holgerd wrote:

Several of the available gear and personnel offer ways to directly mess with opponents' camps and claims. I was wondering if these dirty tricks and ways of interacting were added into the game to restore some 'take that'?

Not all the gear in Pay Dirt is purchased through auctions; some is sold on a 'first come, first served' basis. Could you please elaborate a bit on the rationale behind this decision?

In early designs, the game only had personnel, claims, and equipment for players to buy at auction. This was fine and good, but I felt game play would be improved by adding more ways to customize the mining camps. Gear, add-ons to your mining camp that gave you new abilities, was how I achieved that. I decided to leave these out of the auction because a) I liked the "three by three" structure of the auction as it was (choose from three items of the three types) and didn't want to add a fourth and b) give players who were shut out of the auctions by players with more money another way to improve their mining camp.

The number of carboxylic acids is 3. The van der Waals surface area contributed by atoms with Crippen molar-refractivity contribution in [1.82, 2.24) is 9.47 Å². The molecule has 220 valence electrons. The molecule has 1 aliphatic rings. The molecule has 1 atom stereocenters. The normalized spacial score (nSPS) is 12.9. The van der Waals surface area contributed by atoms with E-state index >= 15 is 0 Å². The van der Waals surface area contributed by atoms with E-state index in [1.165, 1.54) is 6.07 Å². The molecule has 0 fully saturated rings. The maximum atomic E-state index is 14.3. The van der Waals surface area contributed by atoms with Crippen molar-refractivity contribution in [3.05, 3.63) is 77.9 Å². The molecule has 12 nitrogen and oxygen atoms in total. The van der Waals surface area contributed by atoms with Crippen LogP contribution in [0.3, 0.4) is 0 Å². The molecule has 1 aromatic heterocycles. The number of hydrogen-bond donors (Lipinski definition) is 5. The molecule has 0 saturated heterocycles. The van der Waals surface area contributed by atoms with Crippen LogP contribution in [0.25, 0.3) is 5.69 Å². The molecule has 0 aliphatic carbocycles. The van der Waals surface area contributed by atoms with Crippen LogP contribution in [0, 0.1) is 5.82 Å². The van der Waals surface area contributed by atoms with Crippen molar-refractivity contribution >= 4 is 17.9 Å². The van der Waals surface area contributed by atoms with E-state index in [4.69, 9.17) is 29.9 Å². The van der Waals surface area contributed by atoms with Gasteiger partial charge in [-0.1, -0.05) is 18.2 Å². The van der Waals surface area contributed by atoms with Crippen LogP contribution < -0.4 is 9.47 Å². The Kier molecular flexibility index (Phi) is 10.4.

During the design of the Gear tiles, I found that these were the perfect place to add back in some of that interactivity and "take that." It worked out well because it leaves the choice of how interactive the players want to get up to the players. Don't like the "take that" element? Don't buy that piece of Gear.

Jefferoni wrote:
I'm guessing it is 0 deg Celsius, as this is when water freezes. And the scale looks "cleaner" on the player board than it would if it was, say, 59 deg F down to 32.


This is it, exactly. It makes much more sense to me to count down to 0 than to 32, and the number of degrees on the Hardship card are more logical and manageable in Celsius.